Energy report: What's driving oil?

That Ol' Supply Side Glut Rut.

In a day of economic mixed signals and shifting emotions, at the end of the day oil got weighed down by the old supply side glut. Oil probed the lower end of the trading range, which excluding the Dubai drop aberration, is in the $75 handle. Ok I know that to a market purest there is no such thing as an aberration and oil has already broken down and will resume the trend downward. While I agree they are right the truth is I think that the Dubai drop was a glimpse of our future but the market is not ready to accept that reality yet. Oil is still finding support from the weak dollar and the perception of continued super accommodative policies. At Ben Bernanke’s confirmation hearing there was nothing that he said that would make the market feel otherwise. And with the weekly jobs figures giving us hope that the worst is over only to have the ISM non manufacturing number take the winds out of our sails, the key for oil will be today with big monthly jobs number that will tell us where we are in the stage of the economic recovery and the state of the economy and its impact on the dollar.

In the beginning of this economic crisis I tried to explain that the move up in oil was an event that was not being driven by the fundamentals of supply and demand but the fundamental truth that the oil market had become a safe haven investment against bank failures and shifting values of foreign currencies and many thought I had fallen off my rocker. Well to fall off my rocker one would have to assume I was on my rocker to begin with. In fact one financial writer said that the movement in dollar/oil relationship was just a coincidence the same way it was a coincidence that the winner of a football champion or rugby champion could predict a bull market. Nancy Agin at Rig Zone pointed out that the Wall Street Journal says that oil's correlation to dollar movements has jumped from 20%-30% in May to nearly 70% right now. "As with many other asset classes in this period of lax monetary policy, prices appear less subject to fundamentals, and more to cosmic forces."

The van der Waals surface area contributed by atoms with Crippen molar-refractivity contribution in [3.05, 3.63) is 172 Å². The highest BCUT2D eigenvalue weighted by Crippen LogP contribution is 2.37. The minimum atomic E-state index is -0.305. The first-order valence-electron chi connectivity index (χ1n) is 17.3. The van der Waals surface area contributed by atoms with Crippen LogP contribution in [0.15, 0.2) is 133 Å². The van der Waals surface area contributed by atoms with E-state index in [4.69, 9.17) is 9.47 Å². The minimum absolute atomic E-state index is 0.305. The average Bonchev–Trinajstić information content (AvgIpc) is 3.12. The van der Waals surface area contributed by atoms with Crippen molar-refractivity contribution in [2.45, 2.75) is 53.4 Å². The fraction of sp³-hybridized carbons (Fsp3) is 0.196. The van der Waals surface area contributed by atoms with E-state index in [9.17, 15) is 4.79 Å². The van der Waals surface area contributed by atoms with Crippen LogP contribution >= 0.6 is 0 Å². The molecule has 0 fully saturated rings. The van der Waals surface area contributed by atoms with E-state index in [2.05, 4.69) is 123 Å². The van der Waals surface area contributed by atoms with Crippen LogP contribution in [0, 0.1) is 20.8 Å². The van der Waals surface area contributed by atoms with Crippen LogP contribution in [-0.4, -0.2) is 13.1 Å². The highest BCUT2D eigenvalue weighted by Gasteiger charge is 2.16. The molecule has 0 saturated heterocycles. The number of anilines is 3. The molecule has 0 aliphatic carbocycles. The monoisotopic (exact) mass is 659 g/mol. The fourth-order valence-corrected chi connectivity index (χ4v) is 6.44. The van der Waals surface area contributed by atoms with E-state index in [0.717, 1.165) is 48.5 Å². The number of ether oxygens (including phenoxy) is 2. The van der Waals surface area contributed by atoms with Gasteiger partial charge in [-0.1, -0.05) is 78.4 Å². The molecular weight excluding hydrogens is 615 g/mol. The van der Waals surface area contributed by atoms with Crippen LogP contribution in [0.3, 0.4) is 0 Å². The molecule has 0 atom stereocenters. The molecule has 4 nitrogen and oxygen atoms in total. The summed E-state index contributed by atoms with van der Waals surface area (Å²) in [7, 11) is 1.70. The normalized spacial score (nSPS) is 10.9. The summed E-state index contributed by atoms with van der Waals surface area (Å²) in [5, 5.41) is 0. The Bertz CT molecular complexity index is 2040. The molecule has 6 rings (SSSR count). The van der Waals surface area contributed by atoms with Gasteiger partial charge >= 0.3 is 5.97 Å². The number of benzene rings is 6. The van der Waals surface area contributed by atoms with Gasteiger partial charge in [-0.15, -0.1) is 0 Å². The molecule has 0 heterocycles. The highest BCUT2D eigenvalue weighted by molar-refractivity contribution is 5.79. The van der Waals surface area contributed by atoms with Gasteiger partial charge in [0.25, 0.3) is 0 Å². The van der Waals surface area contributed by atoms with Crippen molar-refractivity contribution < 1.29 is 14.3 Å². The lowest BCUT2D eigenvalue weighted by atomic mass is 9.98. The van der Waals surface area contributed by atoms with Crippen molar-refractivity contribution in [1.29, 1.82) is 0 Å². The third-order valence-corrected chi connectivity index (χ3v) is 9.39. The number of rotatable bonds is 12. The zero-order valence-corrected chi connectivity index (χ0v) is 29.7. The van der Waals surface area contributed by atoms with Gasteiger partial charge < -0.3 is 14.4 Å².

Cosmic forces? Those “cosmic forces” as they call them are just as important and perhaps more important than just the hard core numbers of supply and demand. If a commodity’s value is expressed in a currency it means that the relative value and confidence in that currency is a major factor in determining the commodity value. Throughout this financial crisis the dollar value has shifted dramatically as has the confidence in the economy and the stability of the global economic system. This has changed the relative value of crude. The correlation to the dollar is now more pronounced because many of the market players are pretty much in agreement with supply and demand figures and admit it's secondary nature to global economic policies. In other words, we know that we would have practically no demand unless the global central banks saved the global economic system from collapse. We know there is ample supply of crude globally. We know demand is starting to improve but we also know that it will take many years and maybe even decades before we get back to pre-crisis demand levels. Peak oil in the near term looks about as credible as the science of global warming! Now add to that a glut of natural gas due to weak demand and major new discoveries and it could be even longer. The market is in agreement to the fact that supplies of oil are ample for years and the key to price is the economic recovery and how that is expressed in terms of dollars and common sense.

Earlier this week Iran's oil minister warned world powers that Iran may stop exporting crude oil if economic sanctions continue to be enforced on the Islamic republic. Every oil producer in the world says. "yes, thanks, please do!" Dow Jones reported that Iran’s Masoud Mirkazemi warned that, “Iran is one of the world's major oil producers and any cut in Iran's supply of crude will, undoubtedly, cause prices to surge." Or not! Every oil producer in the world would love to step in and fill part of that Iranian void. Sorry Mr. Mirkazemi, in a world filled with a glut of oil your threats to try to hurt the world economy don’t carry the same weight as they might have a few years ago.

I want to take some time to again thank the many readers of The Energy Report! Your comments and support are just awesome. It is great to hear from readers from every continent on the globe, we are getting more readers everyday and I thank all of you for all the emails and phone calls.

Phil Flynn is senior energy analyst for PFGBest Research and a Fox Business Network contributor. He can be reached at (800) 935-6487 or at pflynn@pfgbest.com.

About the Author
Phil Flynn

Senior energy analyst at The PRICE Futures Group and a Fox Business Network contributor. He is one of the world's leading market analysts, providing individual investors, professional traders, and institutions with up-to-the-minute investment and risk management insight into global petroleum, gasoline, and energy markets. His precise and timely forecasts have come to be in great demand by industry and media worldwide and his impressive career goes back almost three decades, gaining attention with his market calls and energetic personality as writer of The Energy Report. You can contact Phil by phone at (888) 264-5665 or by email at pflynn@pricegroup.com. Learn even more on our website at www.pricegroup.com.

 

Futures and options trading involves substantial risk of loss and may not be suitable for everyone. The information presented by The PRICE Futures Group is from sources believed to be reliable and all information reported is subject to change without notice.


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